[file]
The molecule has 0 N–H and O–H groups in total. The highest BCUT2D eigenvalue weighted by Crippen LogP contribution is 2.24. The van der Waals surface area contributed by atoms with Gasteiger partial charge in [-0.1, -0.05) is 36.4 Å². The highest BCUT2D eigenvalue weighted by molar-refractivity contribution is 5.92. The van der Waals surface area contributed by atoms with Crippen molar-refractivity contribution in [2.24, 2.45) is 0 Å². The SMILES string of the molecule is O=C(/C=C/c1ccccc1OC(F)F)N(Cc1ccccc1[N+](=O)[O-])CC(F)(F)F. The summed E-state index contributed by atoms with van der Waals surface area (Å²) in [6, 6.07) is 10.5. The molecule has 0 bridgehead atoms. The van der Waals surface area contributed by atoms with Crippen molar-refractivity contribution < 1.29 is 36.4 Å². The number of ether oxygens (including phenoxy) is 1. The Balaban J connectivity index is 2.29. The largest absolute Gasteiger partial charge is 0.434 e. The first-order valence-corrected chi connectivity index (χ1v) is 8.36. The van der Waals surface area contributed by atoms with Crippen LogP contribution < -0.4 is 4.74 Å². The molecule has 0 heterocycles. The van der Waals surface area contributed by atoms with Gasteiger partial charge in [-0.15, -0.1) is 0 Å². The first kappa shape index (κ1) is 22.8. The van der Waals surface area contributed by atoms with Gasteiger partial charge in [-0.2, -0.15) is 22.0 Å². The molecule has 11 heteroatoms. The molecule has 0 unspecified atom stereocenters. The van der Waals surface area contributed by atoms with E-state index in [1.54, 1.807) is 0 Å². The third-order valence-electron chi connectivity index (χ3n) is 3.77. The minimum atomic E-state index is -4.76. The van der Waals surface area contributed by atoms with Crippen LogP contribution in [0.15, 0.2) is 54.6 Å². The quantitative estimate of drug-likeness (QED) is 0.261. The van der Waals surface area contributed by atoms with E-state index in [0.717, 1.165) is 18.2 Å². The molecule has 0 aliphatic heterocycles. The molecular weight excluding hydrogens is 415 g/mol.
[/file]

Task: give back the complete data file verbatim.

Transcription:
The molecule has 0 N–H and O–H groups in total. The highest BCUT2D eigenvalue weighted by Crippen LogP contribution is 2.24. The van der Waals surface area contributed by atoms with Gasteiger partial charge in [-0.1, -0.05) is 36.4 Å². The highest BCUT2D eigenvalue weighted by molar-refractivity contribution is 5.92. The van der Waals surface area contributed by atoms with Crippen molar-refractivity contribution in [2.24, 2.45) is 0 Å². The SMILES string of the molecule is O=C(/C=C/c1ccccc1OC(F)F)N(Cc1ccccc1[N+](=O)[O-])CC(F)(F)F. The summed E-state index contributed by atoms with van der Waals surface area (Å²) in [6, 6.07) is 10.5. The molecule has 0 bridgehead atoms. The van der Waals surface area contributed by atoms with Crippen molar-refractivity contribution < 1.29 is 36.4 Å². The number of ether oxygens (including phenoxy) is 1. The Balaban J connectivity index is 2.29. The largest absolute Gasteiger partial charge is 0.434 e. The first-order valence-corrected chi connectivity index (χ1v) is 8.36. The van der Waals surface area contributed by atoms with Crippen LogP contribution < -0.4 is 4.74 Å². The molecule has 0 heterocycles. The van der Waals surface area contributed by atoms with Gasteiger partial charge in [-0.15, -0.1) is 0 Å². The first kappa shape index (κ1) is 22.8. The van der Waals surface area contributed by atoms with Gasteiger partial charge in [-0.2, -0.15) is 22.0 Å². The molecule has 11 heteroatoms. The molecule has 0 unspecified atom stereocenters. The van der Waals surface area contributed by atoms with E-state index in [1.54, 1.807) is 0 Å². The third-order valence-electron chi connectivity index (χ3n) is 3.77. The minimum atomic E-state index is -4.76. The van der Waals surface area contributed by atoms with Crippen LogP contribution in [0.15, 0.2) is 54.6 Å². The quantitative estimate of drug-likeness (QED) is 0.261. The van der Waals surface area contributed by atoms with E-state index in [0.717, 1.165) is 18.2 Å². The molecule has 0 aliphatic heterocycles. The molecular weight excluding hydrogens is 415 g/mol.